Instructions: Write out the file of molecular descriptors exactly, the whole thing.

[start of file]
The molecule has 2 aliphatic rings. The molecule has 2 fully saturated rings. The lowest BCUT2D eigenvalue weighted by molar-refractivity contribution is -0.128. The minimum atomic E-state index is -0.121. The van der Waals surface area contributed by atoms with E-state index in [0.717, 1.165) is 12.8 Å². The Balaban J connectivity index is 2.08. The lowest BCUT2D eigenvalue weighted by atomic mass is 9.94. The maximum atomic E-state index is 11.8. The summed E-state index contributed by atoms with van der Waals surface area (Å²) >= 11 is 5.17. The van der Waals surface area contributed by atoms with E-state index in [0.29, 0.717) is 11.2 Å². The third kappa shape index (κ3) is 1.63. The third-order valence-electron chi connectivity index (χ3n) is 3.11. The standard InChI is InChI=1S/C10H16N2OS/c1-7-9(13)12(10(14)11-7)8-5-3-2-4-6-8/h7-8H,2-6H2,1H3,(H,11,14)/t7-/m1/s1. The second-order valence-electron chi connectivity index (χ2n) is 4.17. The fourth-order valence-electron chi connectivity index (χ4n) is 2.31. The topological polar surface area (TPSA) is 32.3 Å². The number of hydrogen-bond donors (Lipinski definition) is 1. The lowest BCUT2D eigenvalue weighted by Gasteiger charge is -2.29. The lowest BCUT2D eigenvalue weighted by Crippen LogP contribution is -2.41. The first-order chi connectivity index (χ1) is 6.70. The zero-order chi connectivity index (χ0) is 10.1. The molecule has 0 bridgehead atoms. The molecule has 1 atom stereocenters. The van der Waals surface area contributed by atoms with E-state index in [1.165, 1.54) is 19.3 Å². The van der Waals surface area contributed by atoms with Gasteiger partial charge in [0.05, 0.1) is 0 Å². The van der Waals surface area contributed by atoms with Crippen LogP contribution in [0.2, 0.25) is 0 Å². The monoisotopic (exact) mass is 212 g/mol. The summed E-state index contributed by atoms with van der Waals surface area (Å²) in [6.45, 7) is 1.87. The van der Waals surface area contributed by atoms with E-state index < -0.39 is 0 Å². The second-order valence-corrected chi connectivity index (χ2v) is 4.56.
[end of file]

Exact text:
The molecule has 2 aliphatic rings. The molecule has 2 fully saturated rings. The lowest BCUT2D eigenvalue weighted by molar-refractivity contribution is -0.128. The minimum atomic E-state index is -0.121. The van der Waals surface area contributed by atoms with E-state index in [0.717, 1.165) is 12.8 Å². The Balaban J connectivity index is 2.08. The lowest BCUT2D eigenvalue weighted by atomic mass is 9.94. The maximum atomic E-state index is 11.8. The summed E-state index contributed by atoms with van der Waals surface area (Å²) >= 11 is 5.17. The van der Waals surface area contributed by atoms with E-state index in [0.29, 0.717) is 11.2 Å². The third kappa shape index (κ3) is 1.63. The third-order valence-electron chi connectivity index (χ3n) is 3.11. The standard InChI is InChI=1S/C10H16N2OS/c1-7-9(13)12(10(14)11-7)8-5-3-2-4-6-8/h7-8H,2-6H2,1H3,(H,11,14)/t7-/m1/s1. The second-order valence-electron chi connectivity index (χ2n) is 4.17. The fourth-order valence-electron chi connectivity index (χ4n) is 2.31. The topological polar surface area (TPSA) is 32.3 Å². The number of hydrogen-bond donors (Lipinski definition) is 1. The lowest BCUT2D eigenvalue weighted by Gasteiger charge is -2.29. The lowest BCUT2D eigenvalue weighted by Crippen LogP contribution is -2.41. The first-order chi connectivity index (χ1) is 6.70. The zero-order chi connectivity index (χ0) is 10.1. The molecule has 0 bridgehead atoms. The molecule has 1 atom stereocenters. The van der Waals surface area contributed by atoms with E-state index in [1.165, 1.54) is 19.3 Å². The van der Waals surface area contributed by atoms with Gasteiger partial charge in [0.05, 0.1) is 0 Å². The van der Waals surface area contributed by atoms with Crippen LogP contribution in [0.2, 0.25) is 0 Å². The monoisotopic (exact) mass is 212 g/mol. The summed E-state index contributed by atoms with van der Waals surface area (Å²) in [6.45, 7) is 1.87. The van der Waals surface area contributed by atoms with E-state index < -0.39 is 0 Å². The second-order valence-corrected chi connectivity index (χ2v) is 4.56.